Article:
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Loungers to shrug off dining sector malaise and post rocketing sales

By Henry Saker-Clark, PA City Reporter

Investors are expected to cheer Loungers’ latest six-month figures as the cafe-bar operator looks to continue its rocketing growth.

The dining firm has shrugged off malaise in the wider restaurant industry to consistently post higher sales and profits.

Nevertheless, the company, which trades from independently named Lounges and the Cosy Club chain, is expected to reveal a slight slowdown in its rapid sales growth when it announces its results for the first six months of the financial year in an update on Wednesday.

Loungers, which only floated on the London stock exchange in April, said last month that it expected to deliver 22% revenue growth to £79.8 million in total sales for the 24-week period to October 6.

It said this would be driven by 5.4% like-for-like growth, while it has also pushed forward with an ambitious expansion plan.

Loungers said it is on track to open 25 new sites in the current financial year, stating in October that its pipeline looked “strong”.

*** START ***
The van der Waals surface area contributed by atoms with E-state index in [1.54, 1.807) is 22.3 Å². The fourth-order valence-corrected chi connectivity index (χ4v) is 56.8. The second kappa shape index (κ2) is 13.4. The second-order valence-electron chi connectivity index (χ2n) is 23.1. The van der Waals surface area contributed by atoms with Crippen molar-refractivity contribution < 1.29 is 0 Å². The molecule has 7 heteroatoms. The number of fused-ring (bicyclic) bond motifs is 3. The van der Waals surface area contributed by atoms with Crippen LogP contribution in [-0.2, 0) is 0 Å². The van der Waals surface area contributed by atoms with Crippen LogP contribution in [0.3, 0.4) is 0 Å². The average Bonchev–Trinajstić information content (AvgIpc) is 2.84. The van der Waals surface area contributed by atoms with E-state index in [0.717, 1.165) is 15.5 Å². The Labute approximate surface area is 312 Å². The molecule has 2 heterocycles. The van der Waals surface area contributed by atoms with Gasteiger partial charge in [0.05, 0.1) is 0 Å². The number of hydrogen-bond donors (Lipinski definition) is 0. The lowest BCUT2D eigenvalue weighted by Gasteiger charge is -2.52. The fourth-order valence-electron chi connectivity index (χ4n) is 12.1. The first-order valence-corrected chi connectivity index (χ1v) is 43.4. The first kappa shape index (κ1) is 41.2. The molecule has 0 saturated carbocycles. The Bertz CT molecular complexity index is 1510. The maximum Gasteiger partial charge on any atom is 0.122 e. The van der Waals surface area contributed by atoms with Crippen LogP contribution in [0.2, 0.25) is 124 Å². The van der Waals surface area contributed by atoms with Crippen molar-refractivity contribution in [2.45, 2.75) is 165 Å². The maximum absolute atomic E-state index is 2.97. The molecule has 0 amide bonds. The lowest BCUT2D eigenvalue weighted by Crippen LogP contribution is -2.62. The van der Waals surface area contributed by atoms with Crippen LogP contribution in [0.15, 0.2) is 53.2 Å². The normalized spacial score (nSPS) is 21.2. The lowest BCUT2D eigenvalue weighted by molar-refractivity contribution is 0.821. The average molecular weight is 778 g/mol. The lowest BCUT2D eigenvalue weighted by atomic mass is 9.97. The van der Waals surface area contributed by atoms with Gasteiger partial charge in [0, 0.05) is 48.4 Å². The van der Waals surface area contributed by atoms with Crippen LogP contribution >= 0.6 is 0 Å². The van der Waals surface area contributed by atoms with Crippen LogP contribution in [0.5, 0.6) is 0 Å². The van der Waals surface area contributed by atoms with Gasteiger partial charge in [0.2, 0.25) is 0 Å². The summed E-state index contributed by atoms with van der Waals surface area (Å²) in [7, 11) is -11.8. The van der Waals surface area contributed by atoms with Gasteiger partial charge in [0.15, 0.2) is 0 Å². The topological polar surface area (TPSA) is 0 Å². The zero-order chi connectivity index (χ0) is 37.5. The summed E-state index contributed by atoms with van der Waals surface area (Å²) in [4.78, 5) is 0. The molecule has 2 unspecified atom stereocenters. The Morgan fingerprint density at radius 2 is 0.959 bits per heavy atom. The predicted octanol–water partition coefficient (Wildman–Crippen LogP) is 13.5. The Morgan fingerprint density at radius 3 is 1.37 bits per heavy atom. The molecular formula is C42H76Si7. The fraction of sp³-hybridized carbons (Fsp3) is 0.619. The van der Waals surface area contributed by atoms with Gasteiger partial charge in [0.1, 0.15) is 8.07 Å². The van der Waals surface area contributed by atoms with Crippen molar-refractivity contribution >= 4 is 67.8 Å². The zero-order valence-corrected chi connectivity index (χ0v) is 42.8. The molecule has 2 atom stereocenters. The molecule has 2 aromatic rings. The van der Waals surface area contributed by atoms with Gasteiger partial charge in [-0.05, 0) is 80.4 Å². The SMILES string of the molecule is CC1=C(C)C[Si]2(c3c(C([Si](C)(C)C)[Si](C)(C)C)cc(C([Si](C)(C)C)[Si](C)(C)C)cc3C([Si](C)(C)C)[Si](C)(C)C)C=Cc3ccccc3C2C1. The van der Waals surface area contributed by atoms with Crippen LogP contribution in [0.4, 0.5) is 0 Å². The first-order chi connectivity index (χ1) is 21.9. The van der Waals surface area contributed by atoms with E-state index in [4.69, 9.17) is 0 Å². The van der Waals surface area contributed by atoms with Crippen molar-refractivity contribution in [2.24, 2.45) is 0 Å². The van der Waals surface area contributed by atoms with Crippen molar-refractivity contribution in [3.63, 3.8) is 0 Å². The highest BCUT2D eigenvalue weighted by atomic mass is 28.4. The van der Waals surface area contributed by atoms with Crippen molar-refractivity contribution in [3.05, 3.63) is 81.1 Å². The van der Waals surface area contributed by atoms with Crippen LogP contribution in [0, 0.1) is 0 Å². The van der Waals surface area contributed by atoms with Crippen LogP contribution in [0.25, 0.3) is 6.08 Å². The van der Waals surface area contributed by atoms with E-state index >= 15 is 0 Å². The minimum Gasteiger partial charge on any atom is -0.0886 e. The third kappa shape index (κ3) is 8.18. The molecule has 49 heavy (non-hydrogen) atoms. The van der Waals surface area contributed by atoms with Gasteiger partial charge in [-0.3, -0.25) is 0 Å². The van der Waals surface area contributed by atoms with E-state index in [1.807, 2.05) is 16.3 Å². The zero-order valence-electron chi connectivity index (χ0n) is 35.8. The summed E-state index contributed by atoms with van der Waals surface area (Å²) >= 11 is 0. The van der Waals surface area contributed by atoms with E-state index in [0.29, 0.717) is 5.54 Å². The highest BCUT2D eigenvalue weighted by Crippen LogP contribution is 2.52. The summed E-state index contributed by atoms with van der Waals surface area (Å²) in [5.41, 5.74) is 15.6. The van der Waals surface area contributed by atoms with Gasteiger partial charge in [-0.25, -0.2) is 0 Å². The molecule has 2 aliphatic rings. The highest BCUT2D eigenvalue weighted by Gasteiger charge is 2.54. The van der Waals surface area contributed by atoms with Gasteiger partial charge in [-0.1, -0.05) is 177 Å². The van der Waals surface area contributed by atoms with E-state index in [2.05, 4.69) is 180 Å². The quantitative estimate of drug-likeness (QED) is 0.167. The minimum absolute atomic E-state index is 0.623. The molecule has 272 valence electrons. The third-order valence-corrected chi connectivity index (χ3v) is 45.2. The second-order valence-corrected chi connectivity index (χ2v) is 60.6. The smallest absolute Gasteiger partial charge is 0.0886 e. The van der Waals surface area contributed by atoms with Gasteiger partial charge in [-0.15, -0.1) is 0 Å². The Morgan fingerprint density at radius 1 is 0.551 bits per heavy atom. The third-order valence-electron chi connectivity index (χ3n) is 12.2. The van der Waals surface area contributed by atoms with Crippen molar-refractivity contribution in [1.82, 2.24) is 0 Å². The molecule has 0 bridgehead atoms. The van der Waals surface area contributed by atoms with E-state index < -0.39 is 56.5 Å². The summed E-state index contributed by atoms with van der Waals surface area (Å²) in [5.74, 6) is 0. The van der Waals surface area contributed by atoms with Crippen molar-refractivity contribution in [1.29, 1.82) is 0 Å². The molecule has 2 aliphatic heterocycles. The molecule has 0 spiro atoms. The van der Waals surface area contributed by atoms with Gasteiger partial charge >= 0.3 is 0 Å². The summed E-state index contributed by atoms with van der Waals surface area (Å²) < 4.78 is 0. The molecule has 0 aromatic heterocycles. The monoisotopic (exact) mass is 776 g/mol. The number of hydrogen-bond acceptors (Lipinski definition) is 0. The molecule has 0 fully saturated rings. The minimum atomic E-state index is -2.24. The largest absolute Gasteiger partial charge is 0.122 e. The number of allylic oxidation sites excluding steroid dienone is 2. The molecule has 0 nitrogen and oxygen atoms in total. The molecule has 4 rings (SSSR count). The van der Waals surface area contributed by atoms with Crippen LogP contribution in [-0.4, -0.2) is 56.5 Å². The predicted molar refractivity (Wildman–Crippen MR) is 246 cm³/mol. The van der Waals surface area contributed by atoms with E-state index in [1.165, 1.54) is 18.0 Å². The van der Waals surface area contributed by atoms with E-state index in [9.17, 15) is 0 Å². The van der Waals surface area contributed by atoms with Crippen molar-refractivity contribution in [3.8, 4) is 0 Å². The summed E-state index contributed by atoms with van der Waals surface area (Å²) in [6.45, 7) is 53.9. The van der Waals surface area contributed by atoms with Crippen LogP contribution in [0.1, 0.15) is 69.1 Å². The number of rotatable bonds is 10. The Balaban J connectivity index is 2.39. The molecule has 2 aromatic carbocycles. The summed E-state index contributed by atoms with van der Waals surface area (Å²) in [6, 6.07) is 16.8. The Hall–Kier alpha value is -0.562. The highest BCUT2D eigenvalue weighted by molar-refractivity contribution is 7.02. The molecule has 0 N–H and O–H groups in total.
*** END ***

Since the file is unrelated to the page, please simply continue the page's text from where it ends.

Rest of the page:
Peel Hunt analyst Douglas Jack said he expects the company push forward with organic growth over the rest of the year, but said Loungers could see a slight slowdown.

The analyst said that rivals have “failed to replicate” Loungers’ unique all-day trading model, forecasting that it will post 3.6% like-for-like growth for the current full year.

He added that the business has posted like-for-like sales which are “consistently ahead of our forecasts” as well as “high returns”.

Following its trading update last month, Liberum’s leisure analyst Anna Barnfather said momentum has continued at the business, with 157 sites now trading.

She added that the restaurant group’s recent openings performed “well” and it had a confident outlook for the rest of the year “with a new menu, updated drinks range and better supplier terms setting the stage for further progress”.

Loungers was founded in 2002 and saw operating profits jump by 40% to £9.7 million in its last full-year figures.